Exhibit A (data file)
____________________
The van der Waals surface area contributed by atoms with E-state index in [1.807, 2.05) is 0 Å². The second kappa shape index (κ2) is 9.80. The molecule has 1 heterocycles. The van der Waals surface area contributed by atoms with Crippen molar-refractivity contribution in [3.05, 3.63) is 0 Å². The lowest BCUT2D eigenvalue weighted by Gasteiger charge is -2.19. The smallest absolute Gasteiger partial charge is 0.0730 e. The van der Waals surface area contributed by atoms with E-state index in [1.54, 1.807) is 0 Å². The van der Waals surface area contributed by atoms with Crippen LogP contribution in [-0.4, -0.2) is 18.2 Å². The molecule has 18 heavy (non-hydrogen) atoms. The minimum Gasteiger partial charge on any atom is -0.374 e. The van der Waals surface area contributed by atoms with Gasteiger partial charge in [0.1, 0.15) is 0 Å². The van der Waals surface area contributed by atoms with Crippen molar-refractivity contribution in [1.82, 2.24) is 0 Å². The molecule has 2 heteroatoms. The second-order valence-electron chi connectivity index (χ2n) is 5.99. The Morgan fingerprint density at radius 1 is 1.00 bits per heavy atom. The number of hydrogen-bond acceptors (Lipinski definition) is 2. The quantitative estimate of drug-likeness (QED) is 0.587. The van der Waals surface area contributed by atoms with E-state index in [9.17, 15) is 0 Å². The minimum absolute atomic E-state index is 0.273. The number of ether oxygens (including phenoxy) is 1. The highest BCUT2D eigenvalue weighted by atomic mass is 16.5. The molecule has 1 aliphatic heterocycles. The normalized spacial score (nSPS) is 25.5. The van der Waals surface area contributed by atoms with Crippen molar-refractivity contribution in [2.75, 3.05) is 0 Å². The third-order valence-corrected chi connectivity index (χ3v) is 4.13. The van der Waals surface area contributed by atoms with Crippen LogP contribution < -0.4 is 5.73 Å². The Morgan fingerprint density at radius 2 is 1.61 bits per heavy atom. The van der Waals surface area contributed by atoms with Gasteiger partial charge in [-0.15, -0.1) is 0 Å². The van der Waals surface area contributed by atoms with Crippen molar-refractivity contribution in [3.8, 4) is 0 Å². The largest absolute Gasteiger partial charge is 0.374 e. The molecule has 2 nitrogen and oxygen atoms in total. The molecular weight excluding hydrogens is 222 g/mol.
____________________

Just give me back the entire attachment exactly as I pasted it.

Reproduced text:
The van der Waals surface area contributed by atoms with E-state index in [1.807, 2.05) is 0 Å². The second kappa shape index (κ2) is 9.80. The molecule has 1 heterocycles. The van der Waals surface area contributed by atoms with Crippen molar-refractivity contribution in [3.05, 3.63) is 0 Å². The lowest BCUT2D eigenvalue weighted by Gasteiger charge is -2.19. The smallest absolute Gasteiger partial charge is 0.0730 e. The van der Waals surface area contributed by atoms with E-state index in [1.54, 1.807) is 0 Å². The van der Waals surface area contributed by atoms with Crippen LogP contribution in [-0.4, -0.2) is 18.2 Å². The molecule has 18 heavy (non-hydrogen) atoms. The minimum Gasteiger partial charge on any atom is -0.374 e. The van der Waals surface area contributed by atoms with Gasteiger partial charge in [0.1, 0.15) is 0 Å². The van der Waals surface area contributed by atoms with Crippen molar-refractivity contribution in [1.82, 2.24) is 0 Å². The molecule has 2 heteroatoms. The second-order valence-electron chi connectivity index (χ2n) is 5.99. The Morgan fingerprint density at radius 1 is 1.00 bits per heavy atom. The number of hydrogen-bond acceptors (Lipinski definition) is 2. The quantitative estimate of drug-likeness (QED) is 0.587. The van der Waals surface area contributed by atoms with E-state index in [9.17, 15) is 0 Å². The minimum absolute atomic E-state index is 0.273. The number of ether oxygens (including phenoxy) is 1. The highest BCUT2D eigenvalue weighted by atomic mass is 16.5. The molecule has 1 aliphatic heterocycles. The normalized spacial score (nSPS) is 25.5. The van der Waals surface area contributed by atoms with Crippen molar-refractivity contribution in [2.75, 3.05) is 0 Å². The third-order valence-corrected chi connectivity index (χ3v) is 4.13. The van der Waals surface area contributed by atoms with Crippen LogP contribution < -0.4 is 5.73 Å². The Morgan fingerprint density at radius 2 is 1.61 bits per heavy atom. The van der Waals surface area contributed by atoms with Gasteiger partial charge in [-0.15, -0.1) is 0 Å². The van der Waals surface area contributed by atoms with Crippen molar-refractivity contribution in [3.8, 4) is 0 Å². The largest absolute Gasteiger partial charge is 0.374 e. The molecule has 2 nitrogen and oxygen atoms in total. The molecular weight excluding hydrogens is 222 g/mol.